IX. THE LUST OF THE BODY
Romans 8:12 says, "So then, brothers, we are debtors not to the flesh to live according to the flesh." This verse says that God can save us to the extent that we can overcome the demand of the fleshly nature and be released from the demand of the fleshly lusts.
Here, I want to mention specifically three things concerning man’s body. Generally speaking, the functions of our body are in three areas: first, the area of nourishment for man’s sustenance; second, the area of reproduction for man’s continuation; and third, the area of defense for man’s protection. Before man’s fall, these three things were proper; sin was not in them. But after man sinned and inherited a sinful nature, these three things became the carrier of sins.
Because of the need for nourishment, the world tempts us with eating and drinking. The very first temptation that man faced was regarding food. As the fruit of the tree of the knowledge of good and evil tempted Eve that day, the enjoyment of eating and drinking has become a sin of the flesh for us today. We should never underestimate the matter of eating and drinking, because many fleshly believers have failed because of this. The fleshly Corinthians caused many brothers to stumble because of eating (1 Cor. 8). For this reason the elders and deacons of the churches in those days had to be those who had overcome in the matter of eating and drinking (1 Tim. 3:3, 8).
Second, after man’s fall, reproduction became a matter of lust to man. In the Bible, the body and lust are particularly related. Even in the garden of Eden, the sin of indulgence in eating immediately aroused lust and shame. Paul also related these two things together (1 Cor. 6:13, 15); he also considered drunkenness and defilement to be related (vv. 9-10).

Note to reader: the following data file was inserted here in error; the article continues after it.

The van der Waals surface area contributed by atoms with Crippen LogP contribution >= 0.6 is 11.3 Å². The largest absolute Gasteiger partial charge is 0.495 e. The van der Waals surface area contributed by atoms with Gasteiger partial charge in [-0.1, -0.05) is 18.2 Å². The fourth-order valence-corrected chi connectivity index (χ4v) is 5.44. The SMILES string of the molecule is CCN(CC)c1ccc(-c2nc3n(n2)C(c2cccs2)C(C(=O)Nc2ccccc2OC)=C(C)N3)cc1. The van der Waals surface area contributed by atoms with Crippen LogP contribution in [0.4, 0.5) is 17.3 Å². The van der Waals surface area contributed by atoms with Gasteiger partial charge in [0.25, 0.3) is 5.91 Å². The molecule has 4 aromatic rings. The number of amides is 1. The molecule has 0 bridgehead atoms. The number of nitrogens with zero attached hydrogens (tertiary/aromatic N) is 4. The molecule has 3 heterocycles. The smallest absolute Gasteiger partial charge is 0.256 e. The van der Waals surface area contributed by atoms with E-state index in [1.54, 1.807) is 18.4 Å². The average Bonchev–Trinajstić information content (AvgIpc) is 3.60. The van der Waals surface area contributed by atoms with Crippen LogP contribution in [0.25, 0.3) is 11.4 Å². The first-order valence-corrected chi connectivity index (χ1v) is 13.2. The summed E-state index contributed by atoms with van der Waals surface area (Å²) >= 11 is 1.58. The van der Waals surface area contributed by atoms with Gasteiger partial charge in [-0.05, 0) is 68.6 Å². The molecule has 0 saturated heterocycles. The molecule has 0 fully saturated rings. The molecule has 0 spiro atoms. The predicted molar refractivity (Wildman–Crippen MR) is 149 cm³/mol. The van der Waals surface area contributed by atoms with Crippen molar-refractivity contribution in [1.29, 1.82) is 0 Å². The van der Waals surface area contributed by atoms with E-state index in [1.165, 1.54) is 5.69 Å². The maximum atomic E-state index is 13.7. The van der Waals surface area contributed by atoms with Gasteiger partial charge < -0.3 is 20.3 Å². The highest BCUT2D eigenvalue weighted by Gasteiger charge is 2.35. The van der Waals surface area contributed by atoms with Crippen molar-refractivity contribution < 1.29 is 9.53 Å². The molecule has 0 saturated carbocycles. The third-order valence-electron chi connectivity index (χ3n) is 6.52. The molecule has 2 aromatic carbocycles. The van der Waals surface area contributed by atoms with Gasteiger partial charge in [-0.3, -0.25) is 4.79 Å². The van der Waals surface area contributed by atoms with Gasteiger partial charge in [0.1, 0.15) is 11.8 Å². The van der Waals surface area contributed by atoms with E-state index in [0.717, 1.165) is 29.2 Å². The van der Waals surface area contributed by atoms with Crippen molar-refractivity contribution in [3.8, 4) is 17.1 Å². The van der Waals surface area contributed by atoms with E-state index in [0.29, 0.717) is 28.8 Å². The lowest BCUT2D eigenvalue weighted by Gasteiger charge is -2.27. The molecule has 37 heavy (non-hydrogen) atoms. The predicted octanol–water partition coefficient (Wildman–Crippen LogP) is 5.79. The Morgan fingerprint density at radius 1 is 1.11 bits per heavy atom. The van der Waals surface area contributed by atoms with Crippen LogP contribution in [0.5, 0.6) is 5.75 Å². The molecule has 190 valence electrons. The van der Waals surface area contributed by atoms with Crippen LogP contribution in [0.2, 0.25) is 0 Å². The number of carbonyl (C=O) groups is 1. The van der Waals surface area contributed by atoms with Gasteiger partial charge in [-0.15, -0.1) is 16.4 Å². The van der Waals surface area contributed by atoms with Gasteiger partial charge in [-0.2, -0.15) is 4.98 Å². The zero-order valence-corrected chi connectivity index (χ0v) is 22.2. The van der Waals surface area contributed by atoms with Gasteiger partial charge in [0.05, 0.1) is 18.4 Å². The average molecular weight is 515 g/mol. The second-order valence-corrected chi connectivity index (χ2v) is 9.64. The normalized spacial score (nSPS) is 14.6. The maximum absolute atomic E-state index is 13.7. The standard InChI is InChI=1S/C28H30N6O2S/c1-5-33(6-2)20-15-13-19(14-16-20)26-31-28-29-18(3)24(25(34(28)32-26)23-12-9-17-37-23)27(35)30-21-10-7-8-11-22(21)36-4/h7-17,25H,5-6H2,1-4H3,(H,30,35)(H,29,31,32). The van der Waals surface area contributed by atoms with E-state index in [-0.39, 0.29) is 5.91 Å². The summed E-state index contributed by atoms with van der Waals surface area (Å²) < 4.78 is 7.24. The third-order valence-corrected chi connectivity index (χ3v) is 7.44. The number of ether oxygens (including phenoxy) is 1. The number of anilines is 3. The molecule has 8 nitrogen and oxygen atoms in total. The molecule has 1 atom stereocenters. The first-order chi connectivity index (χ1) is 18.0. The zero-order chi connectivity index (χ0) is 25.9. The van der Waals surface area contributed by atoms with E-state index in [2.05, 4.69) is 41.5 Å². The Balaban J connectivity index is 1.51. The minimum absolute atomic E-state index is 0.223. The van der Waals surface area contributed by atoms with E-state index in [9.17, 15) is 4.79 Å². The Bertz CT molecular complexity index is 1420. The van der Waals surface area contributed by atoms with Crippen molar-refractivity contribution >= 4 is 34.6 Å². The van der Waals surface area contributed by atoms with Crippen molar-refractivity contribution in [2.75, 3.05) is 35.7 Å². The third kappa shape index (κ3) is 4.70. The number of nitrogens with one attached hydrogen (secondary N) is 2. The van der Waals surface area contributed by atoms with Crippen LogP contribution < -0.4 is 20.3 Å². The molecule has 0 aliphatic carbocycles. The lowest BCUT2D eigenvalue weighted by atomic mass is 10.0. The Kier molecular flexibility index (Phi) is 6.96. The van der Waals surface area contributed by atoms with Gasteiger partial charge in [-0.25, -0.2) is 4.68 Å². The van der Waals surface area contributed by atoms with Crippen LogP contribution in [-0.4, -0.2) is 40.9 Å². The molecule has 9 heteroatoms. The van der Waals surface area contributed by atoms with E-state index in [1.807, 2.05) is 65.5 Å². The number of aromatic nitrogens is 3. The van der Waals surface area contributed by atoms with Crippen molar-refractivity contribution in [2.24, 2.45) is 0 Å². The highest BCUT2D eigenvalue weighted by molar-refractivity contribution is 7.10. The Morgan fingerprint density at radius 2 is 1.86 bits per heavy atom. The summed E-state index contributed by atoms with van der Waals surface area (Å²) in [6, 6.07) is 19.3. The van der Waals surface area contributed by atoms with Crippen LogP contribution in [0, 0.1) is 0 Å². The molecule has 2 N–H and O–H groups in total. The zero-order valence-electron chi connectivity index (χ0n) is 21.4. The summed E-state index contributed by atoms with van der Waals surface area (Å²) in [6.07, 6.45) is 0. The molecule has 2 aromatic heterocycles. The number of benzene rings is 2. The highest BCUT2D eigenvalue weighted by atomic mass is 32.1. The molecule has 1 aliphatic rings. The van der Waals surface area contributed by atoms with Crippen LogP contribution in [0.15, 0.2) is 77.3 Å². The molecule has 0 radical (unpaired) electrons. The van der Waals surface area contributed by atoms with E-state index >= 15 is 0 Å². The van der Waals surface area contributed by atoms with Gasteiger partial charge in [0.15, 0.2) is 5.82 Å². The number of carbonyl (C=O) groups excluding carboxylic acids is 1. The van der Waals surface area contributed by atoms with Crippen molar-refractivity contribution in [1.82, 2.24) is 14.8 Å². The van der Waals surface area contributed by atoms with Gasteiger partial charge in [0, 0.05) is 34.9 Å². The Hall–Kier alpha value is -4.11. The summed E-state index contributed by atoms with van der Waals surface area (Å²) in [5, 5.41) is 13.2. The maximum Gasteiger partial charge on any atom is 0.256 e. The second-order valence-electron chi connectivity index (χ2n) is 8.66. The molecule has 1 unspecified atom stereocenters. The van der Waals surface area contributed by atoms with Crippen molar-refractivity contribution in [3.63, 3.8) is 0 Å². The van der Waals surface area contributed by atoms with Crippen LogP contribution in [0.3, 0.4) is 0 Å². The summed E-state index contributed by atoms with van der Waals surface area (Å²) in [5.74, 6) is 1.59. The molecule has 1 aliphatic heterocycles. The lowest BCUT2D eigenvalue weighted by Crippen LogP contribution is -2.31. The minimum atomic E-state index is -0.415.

Another area is man’s self-defense. After sin assumed authority, the power of the body stepped up its strength in order to survive, and anything that threatens its peace and comfort becomes its enemy. Man’s temper with the resultant anger and strife all arise from the flesh and are sins of the flesh. From the matter of self-defense, countless sins are produced directly or indirectly. This is because of the presence of an inward motivation of sin. For the sake of preserving one’s profit, existence, reputation, opinion, and a thousand other things related to oneself, many of the darkest sins in the world are committed.
If we analyzed all the sins in the world one by one, we would see that, generally speaking, they are all related to the above three things. A fleshly Christian is one who is controlled by any one or all of the above three things.
But Paul said that we are not debtors to the flesh, not at all. Every one of us does not have to live according to the flesh. Christ can save us from the demands of the fleshly nature and fleshly lust. What is lust? As human beings, we have two needs. First, we have the natural physical need. Second, because of this natural need, a craving is produced, and we try by devious means to satisfy this natural need. This second craving is lust. Our Lord Christ, however, can save us from this lust.